kevinkipp.com

moon indicating dark mode
sun indicating light mode

Understanding Reduce Through Types

September 25, 2019

I feel like I didn’t fully understand Array.prototype.reduce until I started getting into functional programming and learning about types and function type signatures. Once I understood the types, I feel like it unlocked a powerful tool that I naturally reach for any time I need to turn an array of things into something of a different type.

Starting with map’s type signature

Before we dig into reduce though, let’s take a look at the type signature for map. In Haskell, it looks like this:

map :: (a -> b) -> [a] -> [b]

This can be understood as map being a function that accepts two arguments:

  1. An (a -> b) function
  2. A list of as

And it returns a list of bs.

We have some transformation we want to apply to each element in the array and get back a new array with the transformations applied.

For the purpose of keeping as close to the simple type signature of Haskell and ignoring that map is actually on Array.prototype we’ll write our TypeScript implementation like this:

function map<A, B>(fn: (a: A) => B, as: A[]): B[] {
return as.map(fn)
}

Similar to the Haskell type signature, we can see that we have a function that takes an A and returns a B, and an array of As. Then the return type is a an array of Bs.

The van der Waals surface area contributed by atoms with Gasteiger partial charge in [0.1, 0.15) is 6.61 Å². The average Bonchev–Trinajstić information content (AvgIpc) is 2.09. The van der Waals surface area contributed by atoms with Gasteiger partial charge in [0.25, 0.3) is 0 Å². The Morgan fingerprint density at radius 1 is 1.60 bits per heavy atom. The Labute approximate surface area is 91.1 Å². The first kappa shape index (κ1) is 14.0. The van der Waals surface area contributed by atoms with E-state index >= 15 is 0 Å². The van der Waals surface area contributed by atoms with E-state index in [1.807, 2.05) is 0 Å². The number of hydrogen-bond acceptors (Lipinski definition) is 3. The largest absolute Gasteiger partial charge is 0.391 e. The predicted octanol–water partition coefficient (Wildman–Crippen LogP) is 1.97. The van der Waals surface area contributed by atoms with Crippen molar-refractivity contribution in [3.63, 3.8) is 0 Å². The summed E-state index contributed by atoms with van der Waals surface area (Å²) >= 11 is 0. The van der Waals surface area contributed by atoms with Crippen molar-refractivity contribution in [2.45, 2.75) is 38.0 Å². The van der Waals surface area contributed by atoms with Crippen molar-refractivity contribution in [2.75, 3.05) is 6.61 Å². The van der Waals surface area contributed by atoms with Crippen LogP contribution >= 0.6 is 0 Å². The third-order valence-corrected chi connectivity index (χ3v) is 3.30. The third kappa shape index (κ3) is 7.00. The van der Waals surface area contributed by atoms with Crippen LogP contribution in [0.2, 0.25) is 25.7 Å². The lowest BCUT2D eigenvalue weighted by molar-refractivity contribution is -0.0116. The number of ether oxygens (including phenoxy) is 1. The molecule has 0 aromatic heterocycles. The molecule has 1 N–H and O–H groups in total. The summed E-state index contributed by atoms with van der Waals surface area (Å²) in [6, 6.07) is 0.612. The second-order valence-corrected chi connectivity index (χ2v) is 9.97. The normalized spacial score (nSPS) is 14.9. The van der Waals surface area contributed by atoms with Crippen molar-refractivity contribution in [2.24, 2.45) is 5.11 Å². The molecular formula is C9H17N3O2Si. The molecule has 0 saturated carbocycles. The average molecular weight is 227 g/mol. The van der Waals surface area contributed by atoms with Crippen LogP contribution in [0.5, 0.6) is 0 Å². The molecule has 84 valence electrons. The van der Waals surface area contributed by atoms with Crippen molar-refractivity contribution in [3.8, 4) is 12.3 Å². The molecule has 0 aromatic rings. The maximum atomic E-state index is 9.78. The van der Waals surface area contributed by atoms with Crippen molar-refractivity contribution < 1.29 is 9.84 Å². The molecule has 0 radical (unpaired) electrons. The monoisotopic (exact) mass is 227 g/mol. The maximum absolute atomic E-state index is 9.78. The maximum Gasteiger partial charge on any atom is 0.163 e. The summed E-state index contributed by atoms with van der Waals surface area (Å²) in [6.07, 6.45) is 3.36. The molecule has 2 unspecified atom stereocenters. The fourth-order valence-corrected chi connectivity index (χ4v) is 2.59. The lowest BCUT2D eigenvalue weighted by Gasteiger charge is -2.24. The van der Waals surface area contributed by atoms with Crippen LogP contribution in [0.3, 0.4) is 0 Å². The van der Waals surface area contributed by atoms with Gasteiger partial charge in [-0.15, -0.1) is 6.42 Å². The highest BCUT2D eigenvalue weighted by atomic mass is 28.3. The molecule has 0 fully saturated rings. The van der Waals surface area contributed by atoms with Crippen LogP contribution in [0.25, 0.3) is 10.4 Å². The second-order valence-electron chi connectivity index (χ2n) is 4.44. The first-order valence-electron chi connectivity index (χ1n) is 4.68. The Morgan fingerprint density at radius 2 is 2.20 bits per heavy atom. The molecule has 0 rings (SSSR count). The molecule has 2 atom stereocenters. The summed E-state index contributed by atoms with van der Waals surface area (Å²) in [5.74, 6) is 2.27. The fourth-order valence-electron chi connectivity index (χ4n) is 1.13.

Let’s see what the type signature becomes when we actually use it.

const length = (s: string) => s.length
// map<string, number>(
// fn: (s: string) => number,
// as: string[],
// ) => number[]
const result = map(length, ["hi", "there"])

We can see here that the types fill in the generics and we know that we’re going to get an array of numbers back.

Reduce

Next let’s look at reduce in Haskell which is called foldl (short for fold left):

foldl :: Foldable t => (b -> a -> b) -> b -> t a -> b

This can be read as a function that accepts three arguments:

  1. A two argument function (b -> a -> b). The first argument in this function is a value of type b, the second argument to this function is a value of type a, and the return type is a value of type b
  2. An initial b value
  3. A Foldable type t of as. We will gloss over what this means, but suffice it to say that lists are “foldable” so they can be used with foldl, and this Foldable t means the t a is the “list of as”. If you want to learn more on this, look into Haskell’s typeclasses and higher kinded types.

A similar implementation in TypeScript (without the additional params in the reduce function such as index and array) would look like this:

function reduce<A, B>(
reducer: (accumulator: B, a: A) => B,
initialValue: B,
as: A[],
): B {
return as.reduce(reducer, initialValue)
}

So what is happening here?

The B type is the accumulator type.